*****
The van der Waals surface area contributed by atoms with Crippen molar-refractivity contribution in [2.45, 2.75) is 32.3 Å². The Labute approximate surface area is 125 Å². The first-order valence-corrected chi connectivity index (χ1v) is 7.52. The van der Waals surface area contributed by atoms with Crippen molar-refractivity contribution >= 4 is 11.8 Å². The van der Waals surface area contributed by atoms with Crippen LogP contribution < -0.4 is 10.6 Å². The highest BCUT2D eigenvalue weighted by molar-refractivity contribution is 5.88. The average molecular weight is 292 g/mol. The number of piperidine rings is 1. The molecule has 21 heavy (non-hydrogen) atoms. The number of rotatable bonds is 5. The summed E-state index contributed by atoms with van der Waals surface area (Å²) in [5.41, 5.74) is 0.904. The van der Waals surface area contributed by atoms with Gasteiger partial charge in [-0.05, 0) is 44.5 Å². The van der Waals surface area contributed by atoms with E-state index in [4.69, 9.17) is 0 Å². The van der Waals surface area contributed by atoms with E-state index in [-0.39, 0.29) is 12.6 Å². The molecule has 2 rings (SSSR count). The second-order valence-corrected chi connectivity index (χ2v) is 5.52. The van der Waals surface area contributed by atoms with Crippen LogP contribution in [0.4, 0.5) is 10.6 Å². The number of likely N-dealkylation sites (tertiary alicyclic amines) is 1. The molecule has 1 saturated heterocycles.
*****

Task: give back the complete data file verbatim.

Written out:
The van der Waals surface area contributed by atoms with Crippen molar-refractivity contribution in [2.45, 2.75) is 32.3 Å². The Labute approximate surface area is 125 Å². The first-order valence-corrected chi connectivity index (χ1v) is 7.52. The van der Waals surface area contributed by atoms with Crippen molar-refractivity contribution >= 4 is 11.8 Å². The van der Waals surface area contributed by atoms with Crippen LogP contribution < -0.4 is 10.6 Å². The highest BCUT2D eigenvalue weighted by molar-refractivity contribution is 5.88. The average molecular weight is 292 g/mol. The number of piperidine rings is 1. The molecule has 21 heavy (non-hydrogen) atoms. The number of rotatable bonds is 5. The summed E-state index contributed by atoms with van der Waals surface area (Å²) in [5.41, 5.74) is 0.904. The van der Waals surface area contributed by atoms with Gasteiger partial charge in [-0.05, 0) is 44.5 Å². The van der Waals surface area contributed by atoms with E-state index in [4.69, 9.17) is 0 Å². The van der Waals surface area contributed by atoms with E-state index in [-0.39, 0.29) is 12.6 Å². The molecule has 2 rings (SSSR count). The second-order valence-corrected chi connectivity index (χ2v) is 5.52. The van der Waals surface area contributed by atoms with Crippen LogP contribution in [0.4, 0.5) is 10.6 Å². The number of likely N-dealkylation sites (tertiary alicyclic amines) is 1. The molecule has 1 saturated heterocycles.